Initial evaluations are very positive. Berner reports that all students gave it a 100 percent rating. Teachers said they would recommend it to other schools and teachers. Berner was delighted by meeting teachers afterwards who were “able to name students who have actually become change makers in their own home and in their community, that they’ve really become food fighters.”

In another memorable moment for Berner, a child at Beverly Hills approached them at the end crying and saying, “I don’t want OzHarvest to go. I don’t want this program to end.”

Berner reports other students visiting her office saying they want to become chefs or nutritionists, or work for OzHarvest. The teachers also “really embraced the program and made it their own,” planning to continue it after its completion by using the teaching kits to create an outdoor kitchen, for instance. Some schools have started their own compost.

To commemorate their recipes and activities, the students and teachers produced cookbooks. They are planning a book launch which will be attended by other participating schools and community members ranging from the local sports team to members of council and the education department.

“FEAST has created this community change that I’ve found to be fantastic,” Berner says. The kids are proud to become published authors, giving them an enhanced sense of purpose, and teachers report noticing greater student confidence and self-esteem.

Khan Asfour, mayor of the City of Canterbury Bankstown, was pleased to see local schools involved. “As a father, I know how important it is to instil healthy eating habits and the idea of wasting less into our children at a young age.”

Teacher John Galea delivered the pilot program to his class at Belmore South. “My students have had great fun learning about food waste, creating their own recipes and getting stuck into the hands-on cooking activities. Interaction is a great way to get results.”

But with schools struggling under the burden of curriculum demands, how feasible is it for them to take on another course?

The 10-week program aligns with the STEM (science, technology, engineering and maths) curriculum as well as the CROSS-curriculum priority in sustainability. It employs a process called Solution Fluency, an enquiry-based learning process for solving real-world problems.

Supplementing her nutrition background and knowledge of environmental sustainability, Berner is a former teacher and understands the importance of easy program delivery. FEAST is an accredited teacher trainer provider, so teachers can add the six-hour training to their accreditation. Now the team is developing an online teacher training platform so that, with funding support, they can access rural and remote areas around NSW in 2019, and roll the program out nationally in 2020.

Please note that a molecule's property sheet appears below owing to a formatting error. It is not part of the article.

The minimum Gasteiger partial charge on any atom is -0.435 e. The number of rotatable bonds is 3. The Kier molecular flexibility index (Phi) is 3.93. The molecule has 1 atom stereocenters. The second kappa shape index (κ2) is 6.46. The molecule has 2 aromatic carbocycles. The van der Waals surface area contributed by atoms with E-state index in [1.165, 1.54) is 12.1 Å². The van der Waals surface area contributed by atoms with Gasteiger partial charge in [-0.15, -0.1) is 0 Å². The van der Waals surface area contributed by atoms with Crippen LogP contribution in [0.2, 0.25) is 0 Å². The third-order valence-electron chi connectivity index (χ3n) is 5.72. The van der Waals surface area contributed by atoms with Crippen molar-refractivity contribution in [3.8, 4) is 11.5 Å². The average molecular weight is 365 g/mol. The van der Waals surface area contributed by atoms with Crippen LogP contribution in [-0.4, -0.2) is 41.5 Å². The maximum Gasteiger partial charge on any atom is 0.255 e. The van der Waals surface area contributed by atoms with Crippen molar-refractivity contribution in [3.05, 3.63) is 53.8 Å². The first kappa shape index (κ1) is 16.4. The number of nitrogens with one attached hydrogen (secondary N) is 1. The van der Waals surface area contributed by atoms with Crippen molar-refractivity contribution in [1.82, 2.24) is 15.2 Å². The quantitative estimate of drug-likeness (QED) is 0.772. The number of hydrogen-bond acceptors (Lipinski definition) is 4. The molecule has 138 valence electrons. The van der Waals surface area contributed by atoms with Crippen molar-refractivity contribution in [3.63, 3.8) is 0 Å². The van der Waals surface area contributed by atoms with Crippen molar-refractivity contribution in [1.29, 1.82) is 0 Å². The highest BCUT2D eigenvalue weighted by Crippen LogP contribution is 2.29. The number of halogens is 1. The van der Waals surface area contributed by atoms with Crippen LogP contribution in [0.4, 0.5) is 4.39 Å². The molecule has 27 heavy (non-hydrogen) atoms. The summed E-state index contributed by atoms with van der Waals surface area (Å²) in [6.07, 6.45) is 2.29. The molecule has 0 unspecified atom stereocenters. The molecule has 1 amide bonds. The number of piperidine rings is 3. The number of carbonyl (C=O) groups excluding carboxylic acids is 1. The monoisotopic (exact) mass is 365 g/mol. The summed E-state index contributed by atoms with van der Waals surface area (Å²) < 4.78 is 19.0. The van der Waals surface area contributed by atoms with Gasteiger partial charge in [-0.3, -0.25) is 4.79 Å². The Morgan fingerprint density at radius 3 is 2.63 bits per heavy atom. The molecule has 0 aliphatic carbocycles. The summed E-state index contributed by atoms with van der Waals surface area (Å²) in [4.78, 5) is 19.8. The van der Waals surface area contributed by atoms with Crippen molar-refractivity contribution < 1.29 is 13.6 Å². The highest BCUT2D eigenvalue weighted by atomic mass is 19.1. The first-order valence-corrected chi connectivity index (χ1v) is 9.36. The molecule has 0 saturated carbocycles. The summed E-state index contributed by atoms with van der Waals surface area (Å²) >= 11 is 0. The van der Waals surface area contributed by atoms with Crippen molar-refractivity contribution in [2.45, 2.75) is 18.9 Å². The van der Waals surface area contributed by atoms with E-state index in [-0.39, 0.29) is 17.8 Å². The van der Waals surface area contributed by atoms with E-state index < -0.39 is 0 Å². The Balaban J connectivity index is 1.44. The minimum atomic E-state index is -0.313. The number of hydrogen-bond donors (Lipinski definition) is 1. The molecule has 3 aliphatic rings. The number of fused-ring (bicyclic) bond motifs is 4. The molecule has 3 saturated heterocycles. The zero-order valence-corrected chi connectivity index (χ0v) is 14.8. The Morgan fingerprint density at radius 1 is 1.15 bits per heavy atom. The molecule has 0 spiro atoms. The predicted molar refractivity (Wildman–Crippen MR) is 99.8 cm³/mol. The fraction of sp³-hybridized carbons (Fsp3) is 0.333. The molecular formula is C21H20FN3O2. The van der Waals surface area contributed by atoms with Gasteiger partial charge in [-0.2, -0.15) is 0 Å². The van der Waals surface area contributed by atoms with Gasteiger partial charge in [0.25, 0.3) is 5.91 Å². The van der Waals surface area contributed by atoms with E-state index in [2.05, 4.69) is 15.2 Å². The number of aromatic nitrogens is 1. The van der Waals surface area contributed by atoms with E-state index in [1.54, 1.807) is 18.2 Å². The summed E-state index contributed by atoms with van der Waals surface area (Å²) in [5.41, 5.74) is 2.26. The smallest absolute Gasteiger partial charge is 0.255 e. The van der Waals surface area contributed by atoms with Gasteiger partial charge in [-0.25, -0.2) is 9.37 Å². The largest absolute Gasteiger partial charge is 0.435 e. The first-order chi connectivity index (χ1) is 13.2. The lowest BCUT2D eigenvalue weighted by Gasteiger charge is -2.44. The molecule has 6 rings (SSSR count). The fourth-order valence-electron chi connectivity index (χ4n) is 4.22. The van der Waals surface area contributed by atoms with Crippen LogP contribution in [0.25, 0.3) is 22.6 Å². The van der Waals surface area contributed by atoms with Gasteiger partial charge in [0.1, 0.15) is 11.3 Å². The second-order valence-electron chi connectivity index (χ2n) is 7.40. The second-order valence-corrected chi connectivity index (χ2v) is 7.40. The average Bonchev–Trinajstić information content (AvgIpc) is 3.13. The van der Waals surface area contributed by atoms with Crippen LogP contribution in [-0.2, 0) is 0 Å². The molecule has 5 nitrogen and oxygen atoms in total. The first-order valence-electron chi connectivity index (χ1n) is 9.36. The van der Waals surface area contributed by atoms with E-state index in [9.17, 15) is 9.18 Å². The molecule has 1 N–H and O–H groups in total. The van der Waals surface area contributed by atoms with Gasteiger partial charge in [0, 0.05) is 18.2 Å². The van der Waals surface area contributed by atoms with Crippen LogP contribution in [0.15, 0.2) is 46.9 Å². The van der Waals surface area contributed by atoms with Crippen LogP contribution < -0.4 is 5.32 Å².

The initiative extends Kahn’s ambitious goal to help the government halve Australia’s $20 billion annual food waste by 2030. Each week, OzHarvest rescues over 180 tonnes of surplus food from over 3,000 food outlets. Since its inception, the organisation has salvaged 30,000 tonnes of food from landfill and delivered more than 90 million meals in its trademark yellow vans to over a thousand charities that feed hungry Australians.

But, “whilst food rescue fills bellies, education can transform lives,” Kahn says. “Children are the future to saving the planet and this program is about inspiring them to make a difference.”

Become a food waste champion.

Fight Food Waste
Natalie Parletta

About Natalie Parletta

Qualified in nutrition and psychology, she spent ten years researching links between them. Now at large, she is passionate about exploring what it means to be human and how we can do better, covering topics spanning science, health, people, animals and nature.

More from Natalie Parletta

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Our Environment
OzHarvest, Alexandria NSW 2015, Australia
10th October 2018